Blossoming banana plant

Production of banana involves direct adoption of natural resources and labour force. Its dependence, as an agricultural industry, to variation in international prices is high. World consumption standards, trade and environmental regulations, sanctions applied by Ecuador's principal buyers, and the opinions of civil society also have a major bearing on its production. Its commercial production is also influenced by the trade policy of the European Union.[6]

As of 2000, Ecuador's export of bananas (the second dominant export item after crude oil) was 3,993,968 metric tons which accounted for 28% of the world's production of 14,155,222 metric tons, making up 5 percent of its GDP. Of this export, bananas were primarily destined for the United States, the largest importer (24 percent), followed by the European Union accounting for 17 percent.[3] However, the European Union, is insistent on signing a trade deal which Ecuador has so far refused to sign. This has created fear among the farming community in Ecuador for their livelihoods.[9]

Although there are 300 varieties of bananas grown in Ecuador, the widely grown variety is Cavendish, which can be grown at high densities but are susceptible to pest, mould and other diseases, and spraying the plant with chemicals and pesticides is an essential requirement to maintain yield levels.[1]

Bananas are harvested almost every week of the year. The plant growth begins after a plant is cut and a new one sprouts from the root of parent plant. It becomes fruit bearing one year later. Harvested bananas are transported to destinations by truck every week.[3]

The cultivation process involves removal of weeds, applying insecticides, covering the fruits with plastics to prevent loss due to close contact, also enclosing the bananas with plastic bags filled with insecticide, protecting plant stocks by covering them with strips of plastic coated with insecticide, removal of yellow and dead leaves, and providing support by propping up the plants with wooden stakes. The growth phases are monitored by tying coloured bands to the stalks. Thus, there are three stages of monitoring which are: harvesting fruit-laden stalks, transporting them to the packing plant, cutting the remaining stems after harvest.[3]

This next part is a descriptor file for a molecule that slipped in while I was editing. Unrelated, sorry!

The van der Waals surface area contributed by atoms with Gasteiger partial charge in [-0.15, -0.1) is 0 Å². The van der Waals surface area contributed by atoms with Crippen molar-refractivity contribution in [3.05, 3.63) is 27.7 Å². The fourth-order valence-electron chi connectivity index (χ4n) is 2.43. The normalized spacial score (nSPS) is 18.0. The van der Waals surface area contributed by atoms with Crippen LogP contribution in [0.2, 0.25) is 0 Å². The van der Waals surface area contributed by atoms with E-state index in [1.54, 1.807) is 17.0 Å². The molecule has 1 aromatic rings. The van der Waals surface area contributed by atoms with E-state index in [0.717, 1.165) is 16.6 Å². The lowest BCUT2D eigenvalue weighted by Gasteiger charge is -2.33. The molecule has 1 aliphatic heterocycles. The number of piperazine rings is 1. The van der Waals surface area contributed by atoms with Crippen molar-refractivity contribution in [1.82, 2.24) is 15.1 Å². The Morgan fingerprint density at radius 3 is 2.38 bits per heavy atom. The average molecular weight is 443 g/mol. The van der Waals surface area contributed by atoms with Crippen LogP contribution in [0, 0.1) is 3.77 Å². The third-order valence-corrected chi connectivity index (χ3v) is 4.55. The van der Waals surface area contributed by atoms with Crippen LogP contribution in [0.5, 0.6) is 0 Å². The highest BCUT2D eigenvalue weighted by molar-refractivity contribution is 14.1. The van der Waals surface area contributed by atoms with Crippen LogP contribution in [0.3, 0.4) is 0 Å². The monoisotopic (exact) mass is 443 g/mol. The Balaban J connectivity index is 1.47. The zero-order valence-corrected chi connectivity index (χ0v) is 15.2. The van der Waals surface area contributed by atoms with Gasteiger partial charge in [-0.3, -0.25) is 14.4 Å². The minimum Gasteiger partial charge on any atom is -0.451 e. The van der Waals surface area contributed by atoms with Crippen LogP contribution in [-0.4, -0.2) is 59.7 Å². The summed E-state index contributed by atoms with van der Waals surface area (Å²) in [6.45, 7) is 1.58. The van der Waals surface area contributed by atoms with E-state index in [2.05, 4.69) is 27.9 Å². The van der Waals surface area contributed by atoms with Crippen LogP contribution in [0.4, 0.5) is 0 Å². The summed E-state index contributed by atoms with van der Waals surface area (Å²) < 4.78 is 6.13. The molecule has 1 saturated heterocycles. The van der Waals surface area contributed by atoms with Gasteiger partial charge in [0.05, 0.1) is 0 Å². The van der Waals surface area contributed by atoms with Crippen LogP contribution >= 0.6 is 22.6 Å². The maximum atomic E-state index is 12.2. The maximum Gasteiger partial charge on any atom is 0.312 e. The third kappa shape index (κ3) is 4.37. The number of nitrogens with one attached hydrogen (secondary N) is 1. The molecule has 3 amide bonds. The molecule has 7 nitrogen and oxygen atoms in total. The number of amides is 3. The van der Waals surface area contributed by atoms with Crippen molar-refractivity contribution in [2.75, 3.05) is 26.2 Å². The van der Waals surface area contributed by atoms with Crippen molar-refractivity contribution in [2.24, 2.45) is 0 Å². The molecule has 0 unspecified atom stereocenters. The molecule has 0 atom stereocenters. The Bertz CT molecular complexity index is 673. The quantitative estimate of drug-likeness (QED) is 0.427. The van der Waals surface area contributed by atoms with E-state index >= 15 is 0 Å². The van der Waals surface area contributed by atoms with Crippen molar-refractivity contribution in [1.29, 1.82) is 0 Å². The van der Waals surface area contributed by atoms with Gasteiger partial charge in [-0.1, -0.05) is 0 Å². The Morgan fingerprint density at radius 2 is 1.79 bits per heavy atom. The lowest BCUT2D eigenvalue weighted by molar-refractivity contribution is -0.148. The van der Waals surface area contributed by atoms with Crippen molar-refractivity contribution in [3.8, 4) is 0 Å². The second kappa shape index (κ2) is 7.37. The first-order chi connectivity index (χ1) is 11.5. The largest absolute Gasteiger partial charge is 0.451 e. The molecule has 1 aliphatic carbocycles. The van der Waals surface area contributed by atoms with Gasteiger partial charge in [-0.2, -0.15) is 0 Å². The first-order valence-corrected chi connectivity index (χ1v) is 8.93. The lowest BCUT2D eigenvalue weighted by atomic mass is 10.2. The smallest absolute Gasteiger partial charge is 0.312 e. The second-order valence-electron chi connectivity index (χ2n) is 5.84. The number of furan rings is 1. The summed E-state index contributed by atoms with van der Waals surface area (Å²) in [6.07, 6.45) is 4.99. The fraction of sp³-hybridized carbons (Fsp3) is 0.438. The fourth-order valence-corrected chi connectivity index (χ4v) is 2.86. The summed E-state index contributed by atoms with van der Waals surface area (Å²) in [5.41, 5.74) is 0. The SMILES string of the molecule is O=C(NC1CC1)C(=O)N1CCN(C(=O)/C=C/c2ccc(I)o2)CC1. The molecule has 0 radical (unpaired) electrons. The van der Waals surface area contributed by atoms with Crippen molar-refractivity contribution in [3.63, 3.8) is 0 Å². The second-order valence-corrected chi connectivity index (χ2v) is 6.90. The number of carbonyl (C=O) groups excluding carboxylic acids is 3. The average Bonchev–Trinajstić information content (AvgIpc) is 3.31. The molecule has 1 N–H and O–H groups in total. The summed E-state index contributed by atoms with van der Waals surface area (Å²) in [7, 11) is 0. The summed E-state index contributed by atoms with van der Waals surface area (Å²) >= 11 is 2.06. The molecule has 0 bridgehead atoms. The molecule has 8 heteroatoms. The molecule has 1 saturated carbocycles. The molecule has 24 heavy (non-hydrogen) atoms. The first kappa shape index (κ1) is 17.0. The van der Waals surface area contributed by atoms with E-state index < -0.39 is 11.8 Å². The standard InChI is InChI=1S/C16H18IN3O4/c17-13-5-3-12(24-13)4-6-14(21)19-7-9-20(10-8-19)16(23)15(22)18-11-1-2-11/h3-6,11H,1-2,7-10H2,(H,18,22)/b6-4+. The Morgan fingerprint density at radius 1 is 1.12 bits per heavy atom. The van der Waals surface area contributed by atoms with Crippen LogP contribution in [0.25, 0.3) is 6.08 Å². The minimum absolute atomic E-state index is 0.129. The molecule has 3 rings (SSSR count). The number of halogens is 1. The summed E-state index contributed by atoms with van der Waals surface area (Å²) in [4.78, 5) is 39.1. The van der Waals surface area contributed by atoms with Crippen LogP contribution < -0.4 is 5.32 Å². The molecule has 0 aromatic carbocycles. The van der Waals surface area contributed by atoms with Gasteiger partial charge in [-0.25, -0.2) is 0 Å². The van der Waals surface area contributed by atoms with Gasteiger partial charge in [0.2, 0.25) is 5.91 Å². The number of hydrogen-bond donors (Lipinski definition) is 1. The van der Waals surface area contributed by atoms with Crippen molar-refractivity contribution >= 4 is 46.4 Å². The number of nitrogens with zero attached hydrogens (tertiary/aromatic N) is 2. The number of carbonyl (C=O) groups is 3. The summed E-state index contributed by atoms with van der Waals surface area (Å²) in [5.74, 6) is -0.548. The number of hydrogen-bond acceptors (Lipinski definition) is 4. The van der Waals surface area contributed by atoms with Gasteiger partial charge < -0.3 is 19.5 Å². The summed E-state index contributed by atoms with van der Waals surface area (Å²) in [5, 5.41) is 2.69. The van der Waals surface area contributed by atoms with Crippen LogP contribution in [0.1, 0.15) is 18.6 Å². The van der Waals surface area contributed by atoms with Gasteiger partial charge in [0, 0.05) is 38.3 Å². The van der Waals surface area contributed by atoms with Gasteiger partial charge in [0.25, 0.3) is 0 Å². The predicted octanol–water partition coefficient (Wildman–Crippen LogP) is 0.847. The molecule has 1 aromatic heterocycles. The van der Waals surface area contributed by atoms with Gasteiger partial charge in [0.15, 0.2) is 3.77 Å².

The country's cuisine includes a variety of different banana types such as oritos (sweet baby bananas): yellow eating bananas which are short, fat and very sweet.[10] A related fruit, plantains or plátanos (pronounced “PLAH-ta-nohs”), are also grown extensively in Ecuador, and are usually cooked for eating, both when green and at various stages of ripening. In the coastal areas, a popular side dish served is Patacones, or fried plantains.[11][12] Plantains are eaten in deep fried form or baked or boiled and used in a wide variety of dishes.[10] The green variety is unripe and is known as verde, the Spanish word for green. When they are ripe they turn yellow and then black . Green plantains are commonly cut into thin slices and deep fried. These are known as chifles and are very popular, much like potato chips, used to accompany ceviches and many other dishes; the maqueño type is especially good for chifles.[10] Viche is a soup containing banana, calamari, conch, crab, crawfish, fish, and peanuts.[13]

Environmental and humanitarian concerns[edit]

There are several issues related to the adverse environmental impact due to production of bananas. One issue is of waste management, particularly of plastic bags that are tied to the plants and the fruits during the stages of its growth. Of these bags, the blue colour bags are reported to have toxic effect of Chlorpyrifos, which are not controlled and found strewn all over the place. Aerial spraying of insecticides takes place with about 25 such cycles of spraying in a year. This is a major issue as the people both in the banana production process as in the spraying process are exposed to the toxic effects of such spraying. Not only the plantation but also houses, animals and water bodies are affected by the spray. Testing of water samples from affected areas has revealed calixin and also organophosphates. These toxics can lead to toxicant-induced loss of tolerance (TILT). While aerial spraying is one aspect of the problem manual spraying has much greater impact in the field as the task is sublet to contractors whose employees performing the task are not employed by the plantation and they use highly toxic products such as Mocap (Ethoprophos), and they usually work without any protective cover.[14]